نتیجه گیری انگلیسی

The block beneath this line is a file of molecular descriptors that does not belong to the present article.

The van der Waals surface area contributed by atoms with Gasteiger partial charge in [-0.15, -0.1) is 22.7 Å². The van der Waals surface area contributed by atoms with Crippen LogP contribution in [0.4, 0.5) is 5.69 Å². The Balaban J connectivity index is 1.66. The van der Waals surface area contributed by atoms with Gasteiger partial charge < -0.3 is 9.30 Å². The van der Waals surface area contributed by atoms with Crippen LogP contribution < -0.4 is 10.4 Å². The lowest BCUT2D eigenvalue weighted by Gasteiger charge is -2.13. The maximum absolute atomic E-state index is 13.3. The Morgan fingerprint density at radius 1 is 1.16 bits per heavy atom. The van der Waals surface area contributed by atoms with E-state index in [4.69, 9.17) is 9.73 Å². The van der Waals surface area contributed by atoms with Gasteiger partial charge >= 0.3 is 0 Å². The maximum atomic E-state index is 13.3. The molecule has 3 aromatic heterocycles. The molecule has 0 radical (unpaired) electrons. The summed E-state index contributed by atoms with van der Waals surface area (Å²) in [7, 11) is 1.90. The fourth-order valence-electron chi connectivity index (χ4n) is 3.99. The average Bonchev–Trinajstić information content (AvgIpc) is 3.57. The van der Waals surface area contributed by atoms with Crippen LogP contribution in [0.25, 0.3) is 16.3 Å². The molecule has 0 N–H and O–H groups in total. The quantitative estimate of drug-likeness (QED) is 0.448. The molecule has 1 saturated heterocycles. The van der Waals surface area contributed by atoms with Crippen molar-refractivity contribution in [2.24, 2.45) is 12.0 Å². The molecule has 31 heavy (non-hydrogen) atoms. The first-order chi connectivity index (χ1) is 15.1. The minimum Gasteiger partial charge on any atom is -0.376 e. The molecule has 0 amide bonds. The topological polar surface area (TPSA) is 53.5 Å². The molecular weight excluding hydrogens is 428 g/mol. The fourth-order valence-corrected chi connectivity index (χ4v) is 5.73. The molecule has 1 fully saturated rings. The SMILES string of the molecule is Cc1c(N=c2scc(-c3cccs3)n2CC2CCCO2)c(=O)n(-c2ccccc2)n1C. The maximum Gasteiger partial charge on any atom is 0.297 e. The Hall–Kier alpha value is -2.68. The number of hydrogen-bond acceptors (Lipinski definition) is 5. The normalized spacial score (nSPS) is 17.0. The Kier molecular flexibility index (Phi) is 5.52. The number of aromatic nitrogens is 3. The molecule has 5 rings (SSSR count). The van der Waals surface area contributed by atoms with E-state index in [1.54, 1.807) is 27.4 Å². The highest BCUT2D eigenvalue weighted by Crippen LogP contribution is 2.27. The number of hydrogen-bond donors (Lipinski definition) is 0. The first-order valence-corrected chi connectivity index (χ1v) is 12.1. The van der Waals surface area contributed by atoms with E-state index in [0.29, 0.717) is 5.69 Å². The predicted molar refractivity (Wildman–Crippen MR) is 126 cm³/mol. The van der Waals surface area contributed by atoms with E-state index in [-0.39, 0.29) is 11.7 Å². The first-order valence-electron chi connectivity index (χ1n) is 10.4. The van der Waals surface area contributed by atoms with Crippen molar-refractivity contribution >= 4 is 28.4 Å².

Our results show that a relatively high proportion of long-run share market volatility in London can be explained by a few measures of business conditions and our three transactions cost variables. In general, changes in each type of transactions cost have a broadly similar short-run effect on volatility, but their long-run effects differ more markedly. Overall, the evidence suggests that increased transactions costs generally increase market volatility – probably through a thin trading effect. However, increased transactions costs tend to reduce fundamental volatility. Moreover, our results show that there are volatility feedbacks – from market volatility to fundamental volatility and vice versa – probably due in part to a feedback from volatility to (non-pecuniary) transactions costs. This implies that a careful distinction has to be drawn between the possible long-run and short-run effects of transactions cost changes. We turn finally to the key regulatory lessons which emerging stock markets may draw from our evidence. The broad implications are clear, if not necessarily unexpected: market transactions costs are an important factor in share market volatility and therefore need to be got right. It is particularly important that we get mostly similar results for each of the three cost variables. This implies that regulators must pay attention to the overall implications of market structure and regulation for private brokerage and other costs, and not just to those directly regulated costs such as transactions taxes. This has important implications for those emerging stock markets that use stamp duty as a regulatory tool. Regulators in these markets cannot assume that changes in stamp duty are the only way in which they can influence turnover and volatility. In addition, regulators in emerging markets need to consider the balance of the regulatory regime as between market structure and directly regulated costs. For example, it may be possible simultaneously to reduce volatility and enhance market liquidity by imposing obligations on designated liquidity providers in return for stamp duty relief. Alternatively, an optimal combination of liquidity and volatility may be secured for some shares, not by liquidity provider obligations but by a combination of several factors, including reliance on market forces and obligations imposed by rule.19 In general, our results support much of the theoretical literature in emphasising that the sign of the relationship between transactions costs and share market volatility cannot be determined a priori, although like other empirical researchers, we do mostly find the sign to be positive. However, a new contribution of this paper is to show that there may be a difference between long-run and short-run effects of transactions cost changes because of volatility feedbacks. More specific conclusions clearly require a more detailed investigation of the channels connecting transactions costs and volatility. Further research on these issues is necessary.